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Learning Techniques to Improve Your Baseball Skills

Learning Techniques to Improve Your Baseball Skills

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Published by decorah
…is a collection of simple baseball techniques/tips for players, coaches and parents. Contributing experts include; former major league players, professional baseball scouts, high school and college coaches, baseball clinicians and others associated with teaching the fundamentals of baseball..
…is a collection of simple baseball techniques/tips for players, coaches and parents. Contributing experts include; former major league players, professional baseball scouts, high school and college coaches, baseball clinicians and others associated with teaching the fundamentals of baseball..

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Published by: decorah on Jul 11, 2009
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Learning Techniques to Improve Your Baseball Skills
…is a collection of simple baseball techniques/tips for players, coaches and parents. Contributing experts include; former major league players, professional baseball scouts,high school and college coaches, baseball clinicians and others associated with teaching the fundamentals of baseball.
Make sure that you chose a bat that you can handleeffectively.
Your size and strength, not your age, shoulddetermine the bat you should use.
Pick the bat up by making a “
” with your arms and holding the bat in thefingers, the wrists remain loose and flexible which allows a rolling action.
Alignment of the knuckles is a key element in the grip. Align the knuckles youknock on doors.
You must feel comfortable in your stance.
Your position in the batter's box is very important. A general rule to follow is toline up your belly button with the middle of the plate.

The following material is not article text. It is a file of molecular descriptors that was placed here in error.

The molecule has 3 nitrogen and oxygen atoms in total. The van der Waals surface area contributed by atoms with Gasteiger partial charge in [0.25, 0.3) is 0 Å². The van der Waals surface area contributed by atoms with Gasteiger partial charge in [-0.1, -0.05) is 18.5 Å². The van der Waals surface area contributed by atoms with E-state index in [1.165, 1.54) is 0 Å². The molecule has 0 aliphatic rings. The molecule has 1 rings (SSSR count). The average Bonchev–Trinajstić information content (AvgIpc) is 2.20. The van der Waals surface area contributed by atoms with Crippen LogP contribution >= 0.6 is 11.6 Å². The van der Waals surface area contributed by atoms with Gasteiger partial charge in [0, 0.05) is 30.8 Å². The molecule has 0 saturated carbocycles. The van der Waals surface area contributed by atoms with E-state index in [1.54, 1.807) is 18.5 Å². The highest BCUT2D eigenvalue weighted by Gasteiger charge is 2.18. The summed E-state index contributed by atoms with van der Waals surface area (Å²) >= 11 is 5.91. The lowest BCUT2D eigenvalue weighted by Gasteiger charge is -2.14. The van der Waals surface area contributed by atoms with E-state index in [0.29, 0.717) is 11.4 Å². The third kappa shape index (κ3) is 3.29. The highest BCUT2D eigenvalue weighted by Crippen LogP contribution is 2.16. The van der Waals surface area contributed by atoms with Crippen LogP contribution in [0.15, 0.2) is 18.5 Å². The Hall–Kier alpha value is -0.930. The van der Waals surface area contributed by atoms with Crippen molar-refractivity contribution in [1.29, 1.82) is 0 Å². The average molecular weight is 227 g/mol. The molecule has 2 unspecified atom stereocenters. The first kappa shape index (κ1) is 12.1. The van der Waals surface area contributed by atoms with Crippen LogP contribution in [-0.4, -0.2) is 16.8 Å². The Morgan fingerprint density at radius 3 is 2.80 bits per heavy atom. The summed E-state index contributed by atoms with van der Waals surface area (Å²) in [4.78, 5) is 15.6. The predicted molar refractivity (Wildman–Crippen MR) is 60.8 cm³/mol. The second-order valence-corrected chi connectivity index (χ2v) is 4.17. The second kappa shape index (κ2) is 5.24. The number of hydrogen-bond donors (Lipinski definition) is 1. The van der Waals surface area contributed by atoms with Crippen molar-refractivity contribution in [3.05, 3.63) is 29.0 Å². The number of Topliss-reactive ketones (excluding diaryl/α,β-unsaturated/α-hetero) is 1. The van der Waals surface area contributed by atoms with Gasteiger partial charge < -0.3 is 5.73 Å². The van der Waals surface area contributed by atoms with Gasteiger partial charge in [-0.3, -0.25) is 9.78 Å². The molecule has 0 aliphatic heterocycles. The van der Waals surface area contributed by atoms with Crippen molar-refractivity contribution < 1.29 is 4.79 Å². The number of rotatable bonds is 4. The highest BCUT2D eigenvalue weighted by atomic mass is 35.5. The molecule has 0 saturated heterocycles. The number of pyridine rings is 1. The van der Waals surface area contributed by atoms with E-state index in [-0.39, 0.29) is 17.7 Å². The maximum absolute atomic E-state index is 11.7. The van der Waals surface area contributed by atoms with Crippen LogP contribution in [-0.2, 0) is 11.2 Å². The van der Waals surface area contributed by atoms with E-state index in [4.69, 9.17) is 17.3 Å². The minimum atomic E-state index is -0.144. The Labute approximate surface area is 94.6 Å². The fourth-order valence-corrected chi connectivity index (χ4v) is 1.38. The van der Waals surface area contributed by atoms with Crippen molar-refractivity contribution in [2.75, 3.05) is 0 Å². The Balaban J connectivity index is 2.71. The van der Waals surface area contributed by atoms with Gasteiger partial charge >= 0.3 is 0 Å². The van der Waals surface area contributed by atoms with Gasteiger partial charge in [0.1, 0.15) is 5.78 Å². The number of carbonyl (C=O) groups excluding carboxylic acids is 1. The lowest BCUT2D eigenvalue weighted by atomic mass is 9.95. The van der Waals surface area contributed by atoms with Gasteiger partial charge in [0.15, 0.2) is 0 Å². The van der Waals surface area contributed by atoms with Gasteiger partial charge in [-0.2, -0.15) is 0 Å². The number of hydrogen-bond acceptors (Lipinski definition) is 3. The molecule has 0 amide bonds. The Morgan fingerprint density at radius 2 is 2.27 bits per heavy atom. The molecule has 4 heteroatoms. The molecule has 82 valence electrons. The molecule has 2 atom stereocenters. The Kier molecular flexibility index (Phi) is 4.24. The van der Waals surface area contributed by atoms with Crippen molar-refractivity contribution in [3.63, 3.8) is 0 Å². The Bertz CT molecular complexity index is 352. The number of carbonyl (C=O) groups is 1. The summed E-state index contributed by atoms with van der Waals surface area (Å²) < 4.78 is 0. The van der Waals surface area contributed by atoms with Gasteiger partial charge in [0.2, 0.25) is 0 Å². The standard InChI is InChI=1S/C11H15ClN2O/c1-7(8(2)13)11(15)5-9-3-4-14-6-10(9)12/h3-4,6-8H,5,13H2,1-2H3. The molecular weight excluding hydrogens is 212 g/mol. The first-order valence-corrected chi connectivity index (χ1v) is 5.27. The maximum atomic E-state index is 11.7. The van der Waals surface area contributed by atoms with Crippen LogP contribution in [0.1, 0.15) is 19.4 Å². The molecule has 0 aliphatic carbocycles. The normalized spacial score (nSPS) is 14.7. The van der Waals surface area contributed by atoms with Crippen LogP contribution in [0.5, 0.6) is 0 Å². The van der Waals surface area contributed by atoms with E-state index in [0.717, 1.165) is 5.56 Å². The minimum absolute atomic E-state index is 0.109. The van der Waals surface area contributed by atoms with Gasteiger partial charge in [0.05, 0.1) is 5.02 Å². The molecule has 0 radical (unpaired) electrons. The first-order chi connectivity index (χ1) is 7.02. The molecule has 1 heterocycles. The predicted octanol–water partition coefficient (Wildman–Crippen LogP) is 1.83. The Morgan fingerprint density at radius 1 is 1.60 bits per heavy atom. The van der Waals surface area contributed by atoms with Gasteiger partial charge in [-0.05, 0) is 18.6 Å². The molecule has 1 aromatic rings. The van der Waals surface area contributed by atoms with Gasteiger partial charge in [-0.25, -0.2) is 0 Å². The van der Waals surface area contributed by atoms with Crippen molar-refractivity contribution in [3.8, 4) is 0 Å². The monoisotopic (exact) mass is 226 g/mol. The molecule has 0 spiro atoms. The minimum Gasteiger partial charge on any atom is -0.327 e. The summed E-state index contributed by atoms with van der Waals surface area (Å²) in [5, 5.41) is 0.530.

The distance you should stand away from the plate is very important. To findwhere you should stand, place your left foot so your toes are touching the plate.The distance of your foot is how far you should be from the plate. Remember…use your foot size and no one else.
The back elbow should be in a 45 degree angle (or where you feel comfortable).
The hands should be placed around the shoulder area. A slightly bend in thelead arm is imperative because a straight lead arm will lead to a slow bat. Theback elbow should be in a moderate position.
The shoulders should be parallel with the ground and the front shoulder slightlytilted down. This will encourage a level swing. Anytime the front shoulder is upor flies open you will usually pop the ball up or miss the pitch entirely.
In the stance, both your head and eyes need to be straight and the chin shouldbe near the front shoulder.
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Your knees and ankles should be slightly bent to help the body remain loose.
The front knee should be tucked in towards the back knee which will help pushthe weight back. There should be a transfer of weight from the back side of thebody to the front side. The majority of weight should start over the back leg.
The only difference between your stance and stride is that you pick up your frontfoot and place it down.
The longer you can wait before you start your stride, the better chance you haveof hitting successfully. The ball must come to you and will get there soonenough without having to go out after the pitch.
The front foot controls the stride. Try to stride no more than 4 inches. If you arehaving problems, widen your stance and hit with no stride. Younger players willhave more success by widening their stance to the width of their shoulders andnot striding. Striding can cause more problems than it helps!
The hands during the stride must remain back. If the hands move forward duringthe stride, power is lost.